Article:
3 Julia Gillard Pieces Of Advice On Workplace Sexism That Perfectly Capture What It's Like — And How To Handle It

We have a knack for dividing women: Women in politics and women in business. Women in STEM and women in Hollywood. But sexism in the workplace doesn't depend on the job title — and Julia Gillard knows it. She may have served as Australia's first female prime minister, but Gillard's awesome advice on handling sexism in the workplace is hardly limited to women on Capitol Hill, or the would-be woman sitting in the Oval Office.

The one-time political pioneer spoke at Fortune magazine's Most Powerful Women Summit on Monday, delivering a much-needed dose of realness. Gillard has never been demure about the sexism she endured while serving as Australia's chief politician; her speech accusing opposition leader Tony Abbott of clear-eyed misogyny has nearly 3 million views on YouTube at this point. So, naturally, many of the questions she received on Monday were variations of: What advice would you give to women in politics? And what about that one American woman in particular, Hillary Clinton?

Gillard, at first, said she had no tips for Clinton, who was a target of sexist ridicule and hatred during her tenure as first lady. It hasn't really gotten easier for Clinton over these last 20 years, but she seems to know how to stick it to her haters with a smile.

But what about us plebes working our way out of the 9-to-5 grind? Well, Gillard had advice for women everywhere and anywhere — whether you're the leader on the campaign trail or an entry-level assistant.

Address The Sexism Early On

Did you just start a new job last week and already your male supervisor is making derogatory comments in front of your cubicle? Or better yet — you're the supervisor, and your male employees are giving you that passive-aggressive eye roll. Call that shit out, Gillard said! (OK, I added that explicit emphasis.)

One thing I absolutely did get wrong about being the first woman to do the job as prime minister, I made the assumption that the maximum reaction ... to having the first female prime minister would manifest in the first few months of doing the job ... would be at its height. ... And then, the more I did the job, I thought the more all of that would go away and the system would normalize, and I would be judged on the job I was doing.

Gillard knows now that's not how it works — the sexist treatment never went away the longer she remained in the position. "If anything happens that's sexist, you have to call it out early, rather than thinking it will all normalize," Gillard continued.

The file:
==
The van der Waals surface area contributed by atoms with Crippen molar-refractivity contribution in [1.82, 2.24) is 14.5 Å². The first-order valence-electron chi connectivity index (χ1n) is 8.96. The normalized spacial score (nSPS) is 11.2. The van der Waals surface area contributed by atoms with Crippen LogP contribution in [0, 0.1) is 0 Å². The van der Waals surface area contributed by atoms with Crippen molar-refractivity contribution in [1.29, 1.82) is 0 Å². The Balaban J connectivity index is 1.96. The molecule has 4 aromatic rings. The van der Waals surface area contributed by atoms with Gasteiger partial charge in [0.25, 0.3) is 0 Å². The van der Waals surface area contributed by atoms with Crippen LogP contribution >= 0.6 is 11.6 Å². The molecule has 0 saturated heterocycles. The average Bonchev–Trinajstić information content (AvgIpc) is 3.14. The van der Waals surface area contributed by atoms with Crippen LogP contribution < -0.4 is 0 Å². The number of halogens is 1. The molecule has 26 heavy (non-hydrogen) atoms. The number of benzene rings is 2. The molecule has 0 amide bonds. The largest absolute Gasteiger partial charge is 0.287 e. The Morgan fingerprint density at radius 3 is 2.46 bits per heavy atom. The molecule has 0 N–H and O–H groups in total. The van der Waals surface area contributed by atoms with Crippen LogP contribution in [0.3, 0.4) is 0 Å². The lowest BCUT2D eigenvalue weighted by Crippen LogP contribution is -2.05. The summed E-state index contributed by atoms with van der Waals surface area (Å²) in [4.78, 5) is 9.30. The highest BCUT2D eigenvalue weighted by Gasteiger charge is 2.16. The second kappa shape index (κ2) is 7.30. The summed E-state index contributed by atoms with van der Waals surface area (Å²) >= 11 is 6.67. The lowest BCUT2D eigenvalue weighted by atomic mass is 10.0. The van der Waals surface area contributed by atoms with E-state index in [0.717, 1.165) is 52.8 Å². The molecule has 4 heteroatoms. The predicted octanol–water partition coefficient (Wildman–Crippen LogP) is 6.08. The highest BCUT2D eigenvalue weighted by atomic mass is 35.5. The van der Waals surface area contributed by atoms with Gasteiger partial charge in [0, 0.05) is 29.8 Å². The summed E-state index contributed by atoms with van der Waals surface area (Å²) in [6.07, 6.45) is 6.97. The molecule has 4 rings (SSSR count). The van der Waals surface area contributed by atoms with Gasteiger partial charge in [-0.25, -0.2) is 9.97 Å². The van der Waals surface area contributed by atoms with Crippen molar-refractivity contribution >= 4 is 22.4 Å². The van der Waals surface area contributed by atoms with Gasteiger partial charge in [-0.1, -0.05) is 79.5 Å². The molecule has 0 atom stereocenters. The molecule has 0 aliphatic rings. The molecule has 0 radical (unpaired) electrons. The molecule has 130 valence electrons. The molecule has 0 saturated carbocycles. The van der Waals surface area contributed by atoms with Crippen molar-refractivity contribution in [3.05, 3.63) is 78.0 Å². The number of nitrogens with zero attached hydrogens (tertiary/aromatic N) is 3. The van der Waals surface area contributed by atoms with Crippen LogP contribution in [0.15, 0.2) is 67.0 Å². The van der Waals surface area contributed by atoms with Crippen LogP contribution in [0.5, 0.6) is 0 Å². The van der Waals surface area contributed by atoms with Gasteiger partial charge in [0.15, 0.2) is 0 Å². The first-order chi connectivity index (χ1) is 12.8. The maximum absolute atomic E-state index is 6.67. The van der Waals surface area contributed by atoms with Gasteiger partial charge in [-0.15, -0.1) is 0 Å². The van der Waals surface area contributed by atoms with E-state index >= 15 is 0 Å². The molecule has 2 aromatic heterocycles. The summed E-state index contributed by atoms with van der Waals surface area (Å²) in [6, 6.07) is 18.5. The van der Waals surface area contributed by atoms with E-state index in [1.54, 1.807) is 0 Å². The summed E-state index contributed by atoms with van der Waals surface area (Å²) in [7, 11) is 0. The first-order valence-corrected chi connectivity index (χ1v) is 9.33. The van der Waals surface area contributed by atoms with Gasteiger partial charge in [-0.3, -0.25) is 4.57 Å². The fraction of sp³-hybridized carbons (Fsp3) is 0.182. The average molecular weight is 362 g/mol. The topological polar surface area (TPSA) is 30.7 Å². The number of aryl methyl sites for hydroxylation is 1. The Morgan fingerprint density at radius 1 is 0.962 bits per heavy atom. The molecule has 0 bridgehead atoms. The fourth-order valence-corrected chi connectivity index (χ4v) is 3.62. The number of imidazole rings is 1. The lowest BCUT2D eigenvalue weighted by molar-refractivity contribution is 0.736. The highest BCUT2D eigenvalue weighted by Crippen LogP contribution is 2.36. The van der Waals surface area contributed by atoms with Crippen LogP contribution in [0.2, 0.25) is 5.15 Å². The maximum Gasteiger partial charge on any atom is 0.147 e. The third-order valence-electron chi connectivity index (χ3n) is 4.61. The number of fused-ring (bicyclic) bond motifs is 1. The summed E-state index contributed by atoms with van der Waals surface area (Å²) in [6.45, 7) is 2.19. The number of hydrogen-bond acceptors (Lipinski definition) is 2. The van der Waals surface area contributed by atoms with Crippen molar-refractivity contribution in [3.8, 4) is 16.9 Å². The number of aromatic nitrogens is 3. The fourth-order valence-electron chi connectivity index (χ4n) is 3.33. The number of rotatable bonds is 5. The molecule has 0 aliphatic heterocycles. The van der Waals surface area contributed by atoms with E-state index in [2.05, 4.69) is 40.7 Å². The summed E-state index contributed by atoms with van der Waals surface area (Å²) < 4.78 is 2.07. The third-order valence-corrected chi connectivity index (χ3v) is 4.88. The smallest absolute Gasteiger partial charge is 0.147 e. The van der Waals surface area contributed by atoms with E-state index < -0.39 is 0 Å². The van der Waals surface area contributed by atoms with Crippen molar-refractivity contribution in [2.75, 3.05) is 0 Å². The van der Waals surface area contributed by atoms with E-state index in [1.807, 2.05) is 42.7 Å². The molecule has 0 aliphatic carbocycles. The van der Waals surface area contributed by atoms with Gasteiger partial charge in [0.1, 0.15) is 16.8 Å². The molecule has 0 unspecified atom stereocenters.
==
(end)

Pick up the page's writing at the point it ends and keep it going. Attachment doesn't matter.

She advised Clinton to address the sexism right now in her campaign so it won't interfere with her future political moves. The same goes for every woman, too — if you let it linger, you better believe it'll not only stick, but be leveraged by your colleagues and opponents in the future.

Don't Be Afraid Of Teachable Moments

Stereotypes, stereotypes, stereotypes. We know they continue to live on, particularly about women in leadership positions, whether prime minister, CEO, lead engineer, project manager... you get the idea. These preconceived notions about women in positions of authority are hard to shake, but minds must be changed so these ideas don't trickle into the future — and harm our daughters.

Gillard said:

ntil we can shed that stereotype that likeability and women and leadership don't go together, we'll be putting baggage on the women leaders who do emerge. ... This is the moment for us to be having deep conversations about how to change it so that daughters in the future [don’t have to face] questions other than those about values and competency and confidence.

"I don’t think people are born with a blinkered gender construct about what they can achieve in the world," Gillard continued. "We stamp that onto them. And we’ve got to pull the stamp away."

Don't Compromise Yourself To Fit The Gender Mold

Perhaps one of the strongest ways to shake off those stereotypes is by not apologizing for or compromising any part of yourself in order to fit society's gender construct. Gillard said she received a lot of criticism during her days as prime minister and Labor Party leader — from being told she was too emotional and needed to "man up" to critics deriding her as a "bitch."

"This issue about women and leadership is a global issue," Gillard said Monday. "Still, somewhere in our brains, is whispering a stereotype that says if a woman is leading, commanding, she has probably given up on ‘female’ traits of empathy, likability; she’s probably a bit hard boiled."

Don't hide your empathy to show your tough, or amend your character to appear more "likable" in the friendly, non-threatening female way. Own it.

Image: Flickr/Kheel Center, Getty Images (3)